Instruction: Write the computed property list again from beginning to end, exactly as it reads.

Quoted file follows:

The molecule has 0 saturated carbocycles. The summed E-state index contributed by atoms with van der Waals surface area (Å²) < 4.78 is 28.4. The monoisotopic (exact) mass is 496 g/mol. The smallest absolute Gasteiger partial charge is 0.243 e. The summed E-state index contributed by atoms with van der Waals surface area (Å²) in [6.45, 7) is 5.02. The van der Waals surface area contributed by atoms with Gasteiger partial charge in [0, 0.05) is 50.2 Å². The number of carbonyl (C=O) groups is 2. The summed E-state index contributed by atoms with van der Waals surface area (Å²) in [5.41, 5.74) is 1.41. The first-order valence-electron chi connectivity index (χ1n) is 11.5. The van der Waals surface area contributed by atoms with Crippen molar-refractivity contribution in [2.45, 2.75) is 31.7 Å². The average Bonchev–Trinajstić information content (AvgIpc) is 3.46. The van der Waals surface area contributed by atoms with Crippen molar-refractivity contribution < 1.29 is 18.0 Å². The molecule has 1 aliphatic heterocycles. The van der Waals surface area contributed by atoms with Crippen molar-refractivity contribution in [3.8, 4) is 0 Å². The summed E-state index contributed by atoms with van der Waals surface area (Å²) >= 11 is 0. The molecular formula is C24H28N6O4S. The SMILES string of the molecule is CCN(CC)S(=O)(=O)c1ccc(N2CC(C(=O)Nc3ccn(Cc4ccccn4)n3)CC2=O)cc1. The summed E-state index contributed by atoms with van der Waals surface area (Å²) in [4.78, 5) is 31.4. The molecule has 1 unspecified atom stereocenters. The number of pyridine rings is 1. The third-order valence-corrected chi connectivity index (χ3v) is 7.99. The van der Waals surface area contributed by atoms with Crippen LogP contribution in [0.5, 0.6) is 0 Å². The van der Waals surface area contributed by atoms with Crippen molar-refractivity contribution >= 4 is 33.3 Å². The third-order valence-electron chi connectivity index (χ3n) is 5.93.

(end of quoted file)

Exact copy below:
The molecule has 0 saturated carbocycles. The summed E-state index contributed by atoms with van der Waals surface area (Å²) < 4.78 is 28.4. The monoisotopic (exact) mass is 496 g/mol. The smallest absolute Gasteiger partial charge is 0.243 e. The summed E-state index contributed by atoms with van der Waals surface area (Å²) in [6.45, 7) is 5.02. The van der Waals surface area contributed by atoms with Gasteiger partial charge in [0, 0.05) is 50.2 Å². The number of carbonyl (C=O) groups is 2. The summed E-state index contributed by atoms with van der Waals surface area (Å²) in [5.41, 5.74) is 1.41. The first-order valence-electron chi connectivity index (χ1n) is 11.5. The van der Waals surface area contributed by atoms with Crippen molar-refractivity contribution in [2.45, 2.75) is 31.7 Å². The average Bonchev–Trinajstić information content (AvgIpc) is 3.46. The van der Waals surface area contributed by atoms with Crippen molar-refractivity contribution < 1.29 is 18.0 Å². The molecule has 1 aliphatic heterocycles. The van der Waals surface area contributed by atoms with Crippen molar-refractivity contribution in [3.8, 4) is 0 Å². The summed E-state index contributed by atoms with van der Waals surface area (Å²) >= 11 is 0. The molecular formula is C24H28N6O4S. The SMILES string of the molecule is CCN(CC)S(=O)(=O)c1ccc(N2CC(C(=O)Nc3ccn(Cc4ccccn4)n3)CC2=O)cc1. The summed E-state index contributed by atoms with van der Waals surface area (Å²) in [4.78, 5) is 31.4. The molecule has 1 unspecified atom stereocenters. The number of pyridine rings is 1. The third-order valence-corrected chi connectivity index (χ3v) is 7.99. The van der Waals surface area contributed by atoms with Crippen LogP contribution in [0.5, 0.6) is 0 Å². The van der Waals surface area contributed by atoms with Crippen molar-refractivity contribution >= 4 is 33.3 Å². The third-order valence-electron chi connectivity index (χ3n) is 5.93.